Five ETFs To Watch Ahead Of Obama’s Oval Office Address

by on June 15, 2010 | ETFs Mentioned:

President Barack Obama is scheduled to address the nation from the Oval Office on Tuesday night, a setting historically reserved for speeches made during times of crisis. With the massive oil spill in the Gulf of Mexico reaching an “inflection point,” the president will aim to silence critics who have bashed the White House for being too passive in its handling of the worst oil spill in U.S. history.

Much of the address is expected to focus on the government’s efforts to hold BP accountable for the spill cleanup and compensation of those impacted by drilling moratoriums, polluted fishing water, and quiet tourist seasons. But the speech is also expected to address larger issues facing the U.S. energy industry, and could outline far-reaching reforms that change the way oil companies do business and domestic companies power their operations. Joining environmentalist groups and Gulf Coast residents in rapt attention to the address on Tuesday night will be Wall Street, as investors scramble to analyze the impact of the administration’s proposed policies on the domestic energy industry.

Markets have always reacted to Washington’s agendas, but the attention paid by Wall Street to the legislative environment has spiked since the beginning of the most recent recession. The last several years have seen unprecedented government ownership of U.S. corporations, as well as an increased  willingness to implement regulatory changes that drastically alter the business environment. Below, we highlight five ETFs that will be in focus following Obama’s Oval Office address:

  • Dow Jones U.S. Oil Equipment & Services Index Fund (IEZ): With the future of the offshore drilling industry hanging in the balance, companies that provide services to Big Oil have seen huge price swings in recent weeks. Tuesday’s speech figures to shed some light on the administration’s plans to regulate the oil industry and end the “cozy relationship” that has been identified as a contributing factor in the current disaster.
  • iShares MSCI United Kingdom Index Fund (EWU): This ETF may be a somewhat unexpected addition to this list, but the significant weighting given to BP (EWU’s second largest holding at about 8% of assets) means that EWU could swing as the events of coming days unfold. BP executives are expected to meet with Obama this week to discuss a proposed escrow account to pay claims of economic and environmental damage, as well as the extent of BP’s liability in the matter.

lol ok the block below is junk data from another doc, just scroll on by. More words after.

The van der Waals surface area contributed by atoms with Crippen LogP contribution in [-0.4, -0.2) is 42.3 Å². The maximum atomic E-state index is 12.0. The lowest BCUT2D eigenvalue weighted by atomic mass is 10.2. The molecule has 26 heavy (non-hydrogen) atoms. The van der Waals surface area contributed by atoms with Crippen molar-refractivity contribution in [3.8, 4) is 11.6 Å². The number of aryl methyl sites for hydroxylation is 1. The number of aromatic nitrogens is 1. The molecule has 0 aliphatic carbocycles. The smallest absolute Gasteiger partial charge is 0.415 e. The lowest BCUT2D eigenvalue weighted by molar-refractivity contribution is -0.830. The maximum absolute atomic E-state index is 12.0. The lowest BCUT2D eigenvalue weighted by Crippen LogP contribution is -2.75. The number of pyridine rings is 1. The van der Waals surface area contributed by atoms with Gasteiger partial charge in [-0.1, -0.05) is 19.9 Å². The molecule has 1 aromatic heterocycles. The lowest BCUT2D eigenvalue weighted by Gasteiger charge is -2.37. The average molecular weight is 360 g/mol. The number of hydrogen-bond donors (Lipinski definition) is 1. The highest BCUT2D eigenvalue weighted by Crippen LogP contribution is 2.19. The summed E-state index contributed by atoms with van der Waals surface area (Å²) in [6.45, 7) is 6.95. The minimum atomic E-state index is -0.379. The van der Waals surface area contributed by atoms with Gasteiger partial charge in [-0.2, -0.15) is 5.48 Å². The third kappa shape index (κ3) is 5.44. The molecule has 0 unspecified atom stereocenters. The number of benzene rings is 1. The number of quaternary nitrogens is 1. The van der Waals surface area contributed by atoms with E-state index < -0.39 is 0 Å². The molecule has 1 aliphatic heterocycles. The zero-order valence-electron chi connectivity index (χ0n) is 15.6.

• PowerShares WilderHill Clean Energy Portfolio (PBW): As the Obama administration has pushed through health care reform and moved towards overhauling the financial sector as well, the passage of legislation to reduce the country’s dependence on fossil fuels has been pushed to the back burner. But aides have indicated that Obama plans to go well beyond the direct response to BP in his address, focusing on the need to develop new energy sources. Clean energy ETFs have been battered this year as cash-strapped governments have pulled back subsidies on which the industry depends. But a renewed focus on policies designed to boost the alternative energy sector could give PBW and other clean energy funds a boost.
  • Market Vectors Nuclear Energy ETF (NLR): Some analysts anticipate that Obama will outline plans for expanding the reach of nuclear power tonight, a move that could give a boost to NLR. Expansion of the country’s nuclear industry is one plan that enjoys bipartisan support; Arizona Senator John McCain said earlier this year that “we need to build 100 nuclear power plants in the next 20 years” (see Nuclear ETFs: Ready To Surge?).
  • United States Natural Gas Fund (UNG): Another potential beneficiary from a renewed focus on developing alternatives to crude oil could be natural gas, a clean burning fuel that is plentiful within the U.S. Despite being hyped as the “fuel of the future,” natural gas prices have plummeted in recent years as supplies have surged. Natural gas prices won’t hinge on Obama’s words alone, but the content from the president’s speech could impact UNG slightly.

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Disclosure: No positions at time of writing.